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FTC, Nevada file lawsuit to block merger between grocery giants Kroger, Albertsons

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April Corbin Girnus, Nevada Current
February 26, 2024

Attorney General Aaron Ford on Monday announced that Nevada has signed onto a Federal Trade Commission lawsuit to block the proposed merger of Kroger and Albertsons, arguing the $24.6 billion deal is anticompetitive.

“Nevadans made their concerns known regarding this merger, and we listened,” said Ford in a statement, referring to a series of public listening sessions his office held last year. “This merger would create an anticompetitive marketplace, raise prices on everyday Nevadans and harm grocery store employees.”

In addition to comments made at the in-person listening sessions, thousands of statements were submitted online through a survey, according to the attorney general’s office. Several elected officials, including Democratic Sen. Jacky Rosen, have spoken in opposition to the deal.

Ford is a part of a bipartisan group of nine attorneys general who signed onto the FTC’s efforts to block the merger. The other states represented are Arizona, California, the District of Columbia, Illinois, Maryland, New Mexico, Oregon, and Wyoming.

“This supermarket mega merger comes as American consumers have seen the cost of groceries rise steadily over the past few years,” said Henry Liu, director of the FTC’s bureau of competition, in a statement. “Kroger’s acquisition of Albertsons would lead to additional grocery price hikes for everyday goods, further exacerbating the financial strain consumers across the country face today. Essential grocery store workers would also suffer under this deal, facing the threat of their wages dwindling, benefits diminishing, and their working conditions deteriorating.”

The Kroger Co. in a statement released in response to the lawsuit said the company has “reduced prices every year since 2003, resulting in $5 billion invested to lower prices and a 5% reduction in gross margin over this period” and argued the merger with Albertsons “will mean even lower prices and more choices for American consumers.”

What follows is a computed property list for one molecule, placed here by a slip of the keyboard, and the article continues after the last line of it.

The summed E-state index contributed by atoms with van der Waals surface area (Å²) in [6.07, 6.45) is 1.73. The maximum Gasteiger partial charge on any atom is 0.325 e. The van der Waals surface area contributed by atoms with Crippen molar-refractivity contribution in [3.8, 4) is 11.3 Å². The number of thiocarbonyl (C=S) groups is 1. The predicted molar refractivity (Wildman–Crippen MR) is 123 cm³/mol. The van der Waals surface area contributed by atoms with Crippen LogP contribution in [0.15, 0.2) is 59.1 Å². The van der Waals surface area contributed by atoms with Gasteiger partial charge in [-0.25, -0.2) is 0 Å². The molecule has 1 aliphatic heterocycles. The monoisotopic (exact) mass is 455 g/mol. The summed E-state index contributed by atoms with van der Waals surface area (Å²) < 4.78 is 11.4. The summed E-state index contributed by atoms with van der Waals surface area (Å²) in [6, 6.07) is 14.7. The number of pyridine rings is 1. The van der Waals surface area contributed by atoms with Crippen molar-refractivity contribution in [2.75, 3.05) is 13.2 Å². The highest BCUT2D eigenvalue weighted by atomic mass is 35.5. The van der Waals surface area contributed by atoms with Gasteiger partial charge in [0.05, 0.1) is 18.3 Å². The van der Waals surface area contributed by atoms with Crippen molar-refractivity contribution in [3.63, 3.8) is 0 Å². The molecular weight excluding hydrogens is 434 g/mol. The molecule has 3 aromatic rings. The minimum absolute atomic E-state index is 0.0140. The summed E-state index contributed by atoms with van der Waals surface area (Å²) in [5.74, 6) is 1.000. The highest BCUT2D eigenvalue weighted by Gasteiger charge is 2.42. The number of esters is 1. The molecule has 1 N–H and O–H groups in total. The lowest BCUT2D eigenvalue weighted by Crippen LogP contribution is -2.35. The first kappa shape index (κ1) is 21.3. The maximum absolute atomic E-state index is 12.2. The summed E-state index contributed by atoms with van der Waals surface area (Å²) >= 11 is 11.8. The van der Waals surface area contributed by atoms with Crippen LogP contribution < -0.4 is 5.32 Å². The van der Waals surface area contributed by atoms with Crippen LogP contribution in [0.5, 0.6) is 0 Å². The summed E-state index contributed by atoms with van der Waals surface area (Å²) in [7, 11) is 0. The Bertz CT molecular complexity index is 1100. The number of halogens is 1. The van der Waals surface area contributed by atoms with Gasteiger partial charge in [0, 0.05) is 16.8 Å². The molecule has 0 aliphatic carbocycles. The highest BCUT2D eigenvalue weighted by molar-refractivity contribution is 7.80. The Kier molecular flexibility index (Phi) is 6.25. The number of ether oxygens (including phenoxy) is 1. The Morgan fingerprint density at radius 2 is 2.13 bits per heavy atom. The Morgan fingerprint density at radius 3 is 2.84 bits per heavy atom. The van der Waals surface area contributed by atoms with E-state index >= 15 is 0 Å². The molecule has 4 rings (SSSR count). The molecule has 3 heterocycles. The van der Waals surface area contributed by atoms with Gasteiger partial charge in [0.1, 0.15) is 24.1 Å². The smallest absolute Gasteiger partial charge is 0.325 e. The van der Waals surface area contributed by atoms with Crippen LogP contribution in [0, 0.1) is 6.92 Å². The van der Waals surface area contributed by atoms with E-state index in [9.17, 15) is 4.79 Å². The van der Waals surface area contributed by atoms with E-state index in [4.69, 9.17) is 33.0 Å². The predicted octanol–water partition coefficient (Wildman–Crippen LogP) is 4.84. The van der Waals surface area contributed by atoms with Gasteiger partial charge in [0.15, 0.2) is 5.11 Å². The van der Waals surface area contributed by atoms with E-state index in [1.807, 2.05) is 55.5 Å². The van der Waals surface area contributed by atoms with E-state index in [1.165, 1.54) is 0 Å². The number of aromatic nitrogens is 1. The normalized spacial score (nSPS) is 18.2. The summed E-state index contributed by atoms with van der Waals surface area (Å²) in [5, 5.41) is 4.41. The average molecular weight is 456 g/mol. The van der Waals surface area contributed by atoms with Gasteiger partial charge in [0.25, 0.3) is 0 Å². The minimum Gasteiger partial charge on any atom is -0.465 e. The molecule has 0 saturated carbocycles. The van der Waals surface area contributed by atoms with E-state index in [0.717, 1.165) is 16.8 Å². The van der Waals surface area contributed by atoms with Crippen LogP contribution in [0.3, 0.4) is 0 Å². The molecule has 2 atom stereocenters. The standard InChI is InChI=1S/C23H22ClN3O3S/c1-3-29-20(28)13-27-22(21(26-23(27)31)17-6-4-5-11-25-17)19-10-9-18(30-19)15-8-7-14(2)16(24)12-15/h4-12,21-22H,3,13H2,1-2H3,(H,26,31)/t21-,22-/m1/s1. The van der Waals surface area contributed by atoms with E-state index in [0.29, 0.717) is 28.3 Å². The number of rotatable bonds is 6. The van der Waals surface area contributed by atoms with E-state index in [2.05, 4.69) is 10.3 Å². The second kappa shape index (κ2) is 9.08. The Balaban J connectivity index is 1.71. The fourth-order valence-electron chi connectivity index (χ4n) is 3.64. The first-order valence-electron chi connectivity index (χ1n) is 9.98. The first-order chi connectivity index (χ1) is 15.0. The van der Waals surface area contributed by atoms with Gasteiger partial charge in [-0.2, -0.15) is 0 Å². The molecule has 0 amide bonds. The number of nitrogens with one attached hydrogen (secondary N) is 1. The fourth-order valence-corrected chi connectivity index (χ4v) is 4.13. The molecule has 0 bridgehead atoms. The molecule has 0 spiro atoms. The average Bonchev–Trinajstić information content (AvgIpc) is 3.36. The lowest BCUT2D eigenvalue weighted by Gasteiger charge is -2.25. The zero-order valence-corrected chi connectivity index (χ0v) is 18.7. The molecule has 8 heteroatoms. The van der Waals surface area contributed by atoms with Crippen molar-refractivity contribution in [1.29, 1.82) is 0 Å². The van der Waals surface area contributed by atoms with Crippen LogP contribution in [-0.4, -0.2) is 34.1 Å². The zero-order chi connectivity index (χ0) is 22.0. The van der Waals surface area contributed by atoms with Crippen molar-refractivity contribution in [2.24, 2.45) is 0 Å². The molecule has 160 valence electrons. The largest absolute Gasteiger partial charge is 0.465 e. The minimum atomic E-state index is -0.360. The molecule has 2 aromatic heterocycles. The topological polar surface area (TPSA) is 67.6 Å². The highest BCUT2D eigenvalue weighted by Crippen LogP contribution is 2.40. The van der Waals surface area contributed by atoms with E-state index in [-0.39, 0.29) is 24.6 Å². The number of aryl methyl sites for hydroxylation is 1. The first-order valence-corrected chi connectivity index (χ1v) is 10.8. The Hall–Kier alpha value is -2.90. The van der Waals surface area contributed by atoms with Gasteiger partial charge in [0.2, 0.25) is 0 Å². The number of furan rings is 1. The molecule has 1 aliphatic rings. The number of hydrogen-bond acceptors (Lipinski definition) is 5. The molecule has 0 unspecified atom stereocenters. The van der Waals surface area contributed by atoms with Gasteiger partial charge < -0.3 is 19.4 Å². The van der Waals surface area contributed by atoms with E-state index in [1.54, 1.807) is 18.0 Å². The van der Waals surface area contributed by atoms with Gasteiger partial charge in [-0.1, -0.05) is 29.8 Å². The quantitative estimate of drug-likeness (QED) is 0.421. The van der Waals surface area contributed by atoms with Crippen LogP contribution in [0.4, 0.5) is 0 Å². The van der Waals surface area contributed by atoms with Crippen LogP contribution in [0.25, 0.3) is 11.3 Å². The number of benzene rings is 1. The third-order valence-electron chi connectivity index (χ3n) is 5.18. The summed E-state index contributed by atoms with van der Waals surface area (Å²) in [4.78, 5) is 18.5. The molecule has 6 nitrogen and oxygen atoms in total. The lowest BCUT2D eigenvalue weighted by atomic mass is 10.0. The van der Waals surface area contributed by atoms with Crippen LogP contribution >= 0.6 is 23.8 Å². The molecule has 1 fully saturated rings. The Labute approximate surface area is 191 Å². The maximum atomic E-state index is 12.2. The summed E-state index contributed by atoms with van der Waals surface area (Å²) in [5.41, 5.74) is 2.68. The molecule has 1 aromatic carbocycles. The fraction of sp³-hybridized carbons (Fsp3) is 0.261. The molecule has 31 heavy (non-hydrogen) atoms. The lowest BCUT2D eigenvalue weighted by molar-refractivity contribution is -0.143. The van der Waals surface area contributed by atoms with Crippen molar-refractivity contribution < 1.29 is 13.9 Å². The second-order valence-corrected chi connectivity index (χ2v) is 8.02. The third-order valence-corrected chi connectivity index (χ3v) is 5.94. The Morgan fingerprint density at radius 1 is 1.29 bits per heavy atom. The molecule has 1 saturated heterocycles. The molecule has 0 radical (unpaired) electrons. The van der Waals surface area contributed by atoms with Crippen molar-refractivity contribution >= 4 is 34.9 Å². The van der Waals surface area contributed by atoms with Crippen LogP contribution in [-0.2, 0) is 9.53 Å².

Consumer groups praised the action from the FTC.

“After 40 years of allowing corporations to accumulate unchecked power to raise prices, rip off workers, and crush small businesses, it is clear that the Commission understands the harms that consolidation inflicts on Americans and is committed to restoring open, competitive markets,” read a statement from Stacy Mitchell, co-executive director at the Institute for Local Self-Reliance, which opposes the merger. “Today’s action from the FTC signals a return to the heart of antitrust.”

If the proposal goes through, Kroger and Albertsons would operate more than 5,000 stores and approximately 4,000 retail pharmacies and would employ nearly 700,000 employees across 48 states, according to the FTC.

Kroger in its statement said any attempt to block the merger “only strengthens larger, non-unionized retailers like Walmart, Costco and Amazon by allowing them to further increase their overwhelming and growing dominance of the grocery industry.”

Albertsons released a similar statement, saying the merger “will ensure our neighborhood supermarkets can better compete with these mega retailers, all while benefitting our customers, associates, and communities.”

In the statement, Albertsons said the company is disappointed in the FTC and looking forward to presenting their arguments in court.

In Nevada, Kroger operates as Smith’s Food and Drug while Albertsons operates under its namesake brand and as Vons and Safeway. Together, the dedicated grocery stores made up 28% of the grocery share in Nevada in 2022, according to industry data compiled by the investment bank and financial services company Solomon Partners. Walmart and Sam’s Club made up 31%.

One decade earlier, in 2012, Kroger and Albertsons made up 35% of grocery share in Nevada, compared to Walmart’s 26%.

Solomon Partners found that non-union national discount grocers like Walmart, Costco and Amazon grew their share of Nevada’s market by 11.3% between 2012 and 2022, while Kroger and Albertsons saw their share decrease by 6.2%.

But the United Food and Commercial Workers International Union (UFCW), which represents 1.3 million workers across the U.S. and Canada, has come out in strong opposition to the merger.

Nevada Current is part of States Newsroom, a network of news bureaus supported by grants and a coalition of donors as a 501c(3) public charity. Nevada Current maintains editorial independence. Contact Editor Hugh Jackson for questions: info@nevadacurrent.com. Follow Nevada Current on Facebook and Twitter.

This article is republished from Nevada Current under a Creative Commons license. Read the original article.